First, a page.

Designing An Ontology In OWL - Every object must use this property

My last posting Designing An Ontology In OWL - Using A Domain Or Range dealt with the domain and range values on properties. Consider a class Author and a property is_author_of that has a domain of Author. This means that it maps Authors to the thing that they authored. Using the property, therefore, allows an inference engine to determine that an individual is of type Author because it has the property is_author_of.

By setting a domain or range, you cause an inferential consequence that individuals linked using the property have a specific type. On the other hand, what if you want to say that an Author is the author of something? You can do this using a Restriction.

  1. <owl:Class rdf:ID="Author"> 
  2.   <rdfs:subClassOf>
  3.     <owl:Restriction> 
  4.       <owl:onProperty rdf:resource="#is_author_of"/>
  5.       <owl:minCardinality rdf:datatype="&xsd;nonNegativeInteger">1</owl:minCardinality>
  6.     </owl:Restriction> 
  7.   </rdfs:subClassOf>
  8. </owl:Class>

In this case, inferential consequence is that any Author is known to be the author of at least one thing. This does not mean that you must list the item, it just means that somewhere in the world there exist at least one thing that the individual is an author of. You can do something similar using someValuesFrom.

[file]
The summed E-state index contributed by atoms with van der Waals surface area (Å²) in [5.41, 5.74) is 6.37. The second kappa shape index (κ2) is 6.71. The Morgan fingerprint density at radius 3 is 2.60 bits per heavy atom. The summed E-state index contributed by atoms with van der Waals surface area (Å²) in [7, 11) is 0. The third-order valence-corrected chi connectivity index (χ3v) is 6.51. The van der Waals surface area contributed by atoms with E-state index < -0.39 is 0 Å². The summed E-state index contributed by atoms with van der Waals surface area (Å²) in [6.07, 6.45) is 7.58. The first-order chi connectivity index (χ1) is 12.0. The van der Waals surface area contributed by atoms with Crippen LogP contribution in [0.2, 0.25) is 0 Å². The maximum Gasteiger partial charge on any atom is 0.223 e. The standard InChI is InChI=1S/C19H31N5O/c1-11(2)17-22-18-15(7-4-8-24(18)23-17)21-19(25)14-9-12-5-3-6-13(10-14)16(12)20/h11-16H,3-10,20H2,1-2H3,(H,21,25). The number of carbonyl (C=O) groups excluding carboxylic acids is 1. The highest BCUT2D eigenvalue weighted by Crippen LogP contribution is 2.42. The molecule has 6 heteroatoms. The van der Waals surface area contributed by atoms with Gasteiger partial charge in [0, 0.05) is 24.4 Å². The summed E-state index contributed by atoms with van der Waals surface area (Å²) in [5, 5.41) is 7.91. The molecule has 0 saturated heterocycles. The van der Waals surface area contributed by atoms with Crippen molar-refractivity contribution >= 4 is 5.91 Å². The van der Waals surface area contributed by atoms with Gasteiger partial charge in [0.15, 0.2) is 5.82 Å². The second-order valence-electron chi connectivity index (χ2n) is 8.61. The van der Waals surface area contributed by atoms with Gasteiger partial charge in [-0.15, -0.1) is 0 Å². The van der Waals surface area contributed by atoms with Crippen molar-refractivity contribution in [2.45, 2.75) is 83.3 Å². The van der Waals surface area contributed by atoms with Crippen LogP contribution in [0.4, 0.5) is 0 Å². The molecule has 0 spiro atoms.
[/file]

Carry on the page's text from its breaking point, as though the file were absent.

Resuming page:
1. <owl:Class rdf:ID="Author"> 
  2.   <rdfs:subClassOf>
  3.     <owl:Restriction> 
  4.       <owl:onProperty rdf:resource="#is_author_of"/>
  5.       <owl:someValuesFrom rdf:resource="&owl;Thing"/>
  6.     </owl:Restriction> 
  7.   </rdfs:subClassOf>
  8. </owl:Class>

What this really states is that for all Authors, they have at least one is_author_of that is a Thing. The important thing is that they use the property at least once.

Designing An Ontology In OWL - Using A Domain Or Range